3. Hold G# pressed. Then press Bb touchpiece only and very slowly. Does the C# touchpiece move with it at any point of its travel? Especially notice if the Bb is moving normally and then at the end of the movement C# moves a tiny bit with it.
 

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Discussion Starter · #7 ·
I've contacted a tech called Eddie Ashton who I will take the saxophone to next week when I am off work. For now I'll have to practice my scales with a silent low Bb!
 

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Eddie Ashton is one of THE techs!!! Don and Eddie are legends. They contributed to the "Cambridge Companion To The Saxophone" a truly great book for those who have not read it.
 

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Discussion Starter · #9 ·
I'm assuming the "pad below them" you are referring to is the low C#. If this is the case:

- First check to see if when pressing the Bb or B key they touch the C# key. You can even put a sticky note paper between them to see if they are rubbing or not.
- If they are they need to be straightened so they do not touch---a job for someone with experience.
- If they are not touching, press the key to open the low C# and while holding that key down, press the low B key. It should close or "almost close" the low C# if there is a B to C# closing mechanism on your sax.
- If the B does not close the C# and it has an adjusting screw, you can slowly turn the adjusting screw until the low C# just moves a tiny bit when the low B is pressed and the low C# key is added. If this doesn't made sense, then wait and let your teacher look at it.
Clearly I chose well! I am trying to work out if I should temporarily adjust the key using the adjusting screw so I can practice or just leave it so I don't screw it up (excuse the pun).
 

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Discussion Starter · #10 ·
I've adjusted the B,C# screw, and the Bb now works more or less but it was a balance to keep the B working too.
 

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I get the distinct impression Gordon has cleaned up behind more than one instructor who is an expert in horn repair.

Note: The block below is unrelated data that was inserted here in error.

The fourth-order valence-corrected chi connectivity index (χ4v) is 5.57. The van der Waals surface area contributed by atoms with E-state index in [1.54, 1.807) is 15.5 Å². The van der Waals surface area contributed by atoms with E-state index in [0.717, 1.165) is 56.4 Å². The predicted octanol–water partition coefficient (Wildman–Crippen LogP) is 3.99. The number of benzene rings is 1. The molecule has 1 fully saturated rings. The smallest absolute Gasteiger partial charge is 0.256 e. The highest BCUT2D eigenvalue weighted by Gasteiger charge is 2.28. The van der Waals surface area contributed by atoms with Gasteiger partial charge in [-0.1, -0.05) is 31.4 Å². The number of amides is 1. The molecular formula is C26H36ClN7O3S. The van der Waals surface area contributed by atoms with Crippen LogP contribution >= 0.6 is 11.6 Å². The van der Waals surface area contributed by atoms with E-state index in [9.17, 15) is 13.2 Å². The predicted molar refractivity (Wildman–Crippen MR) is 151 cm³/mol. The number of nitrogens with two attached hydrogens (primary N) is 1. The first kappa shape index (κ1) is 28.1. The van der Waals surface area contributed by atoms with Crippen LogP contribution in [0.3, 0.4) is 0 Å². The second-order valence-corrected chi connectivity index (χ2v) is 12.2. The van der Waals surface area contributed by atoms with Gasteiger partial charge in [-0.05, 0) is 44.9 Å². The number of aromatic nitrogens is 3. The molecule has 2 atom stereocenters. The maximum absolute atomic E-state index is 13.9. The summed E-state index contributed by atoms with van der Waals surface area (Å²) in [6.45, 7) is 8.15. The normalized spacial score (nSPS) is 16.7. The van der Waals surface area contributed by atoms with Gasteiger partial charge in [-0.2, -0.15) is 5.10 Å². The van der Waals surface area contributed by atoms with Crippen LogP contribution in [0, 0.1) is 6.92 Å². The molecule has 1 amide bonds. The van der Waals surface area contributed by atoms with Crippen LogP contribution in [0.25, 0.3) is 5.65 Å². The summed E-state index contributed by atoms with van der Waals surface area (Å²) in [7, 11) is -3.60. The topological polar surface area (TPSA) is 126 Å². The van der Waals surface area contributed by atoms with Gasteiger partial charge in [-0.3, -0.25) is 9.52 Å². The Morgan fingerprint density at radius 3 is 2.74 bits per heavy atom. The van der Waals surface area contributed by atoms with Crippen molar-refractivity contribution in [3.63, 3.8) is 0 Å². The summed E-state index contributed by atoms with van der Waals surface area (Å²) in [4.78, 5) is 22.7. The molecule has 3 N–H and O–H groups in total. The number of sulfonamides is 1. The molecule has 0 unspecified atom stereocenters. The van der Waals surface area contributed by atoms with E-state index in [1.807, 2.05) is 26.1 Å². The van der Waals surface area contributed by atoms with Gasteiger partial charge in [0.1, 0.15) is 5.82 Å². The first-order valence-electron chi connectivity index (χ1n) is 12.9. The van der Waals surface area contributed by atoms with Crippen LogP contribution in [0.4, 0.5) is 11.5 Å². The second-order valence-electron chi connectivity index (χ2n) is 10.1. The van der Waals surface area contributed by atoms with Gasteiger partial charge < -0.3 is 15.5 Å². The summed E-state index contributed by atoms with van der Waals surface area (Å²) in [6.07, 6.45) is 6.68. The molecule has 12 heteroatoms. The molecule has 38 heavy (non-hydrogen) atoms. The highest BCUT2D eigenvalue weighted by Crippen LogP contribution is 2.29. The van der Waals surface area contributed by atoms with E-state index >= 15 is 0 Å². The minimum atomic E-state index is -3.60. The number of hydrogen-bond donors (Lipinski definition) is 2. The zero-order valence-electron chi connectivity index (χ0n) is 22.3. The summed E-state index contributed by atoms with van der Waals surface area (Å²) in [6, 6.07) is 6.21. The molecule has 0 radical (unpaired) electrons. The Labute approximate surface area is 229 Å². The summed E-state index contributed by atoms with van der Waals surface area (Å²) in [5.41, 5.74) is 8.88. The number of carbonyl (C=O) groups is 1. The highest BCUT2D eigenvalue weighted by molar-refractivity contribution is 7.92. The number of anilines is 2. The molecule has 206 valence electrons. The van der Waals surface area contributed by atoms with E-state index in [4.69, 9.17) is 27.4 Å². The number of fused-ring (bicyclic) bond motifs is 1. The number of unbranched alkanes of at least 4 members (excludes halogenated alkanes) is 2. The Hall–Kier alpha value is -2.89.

Indeed, but unfortunately, just as often it is cleaning up after "repairers". I've just spent most of today on such work.
 

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Discussion Starter · #12 ·
How are people to choose a good repairer? I have clearly found a good one from the response on here, but is it just hit and miss?
 

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Ask around your local music scene, go to some gigs and ask the sax players, ask a few people and a common denominator (repairer) will start to appear, word of mouth from local playing musician's, trumps an internet post it add anyday
 

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I've adjusted the B,C# screw, and the Bb now works more or less but it was a balance to keep the B working too.
That tells me you are on the right track. It is indeed a "balancing act". A good leak light is a useful tool when doing adjustments of this type.

There is something else you can do if you are handy with tools. A better adjustment can be accomplished when the bumper material in the adjusting screw has a round or "dome" shape on the end. You remove the screw completely, chuck it into your power drill with the bumper material showing, then spin it while holding an emery board against the edge till it rounds the corners. Then you can add a dab of cork grease and replace it.
 

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Discussion Starter · #15 ·
The screw is domed on top and straight below, I mashed the dome bit a little unfortunately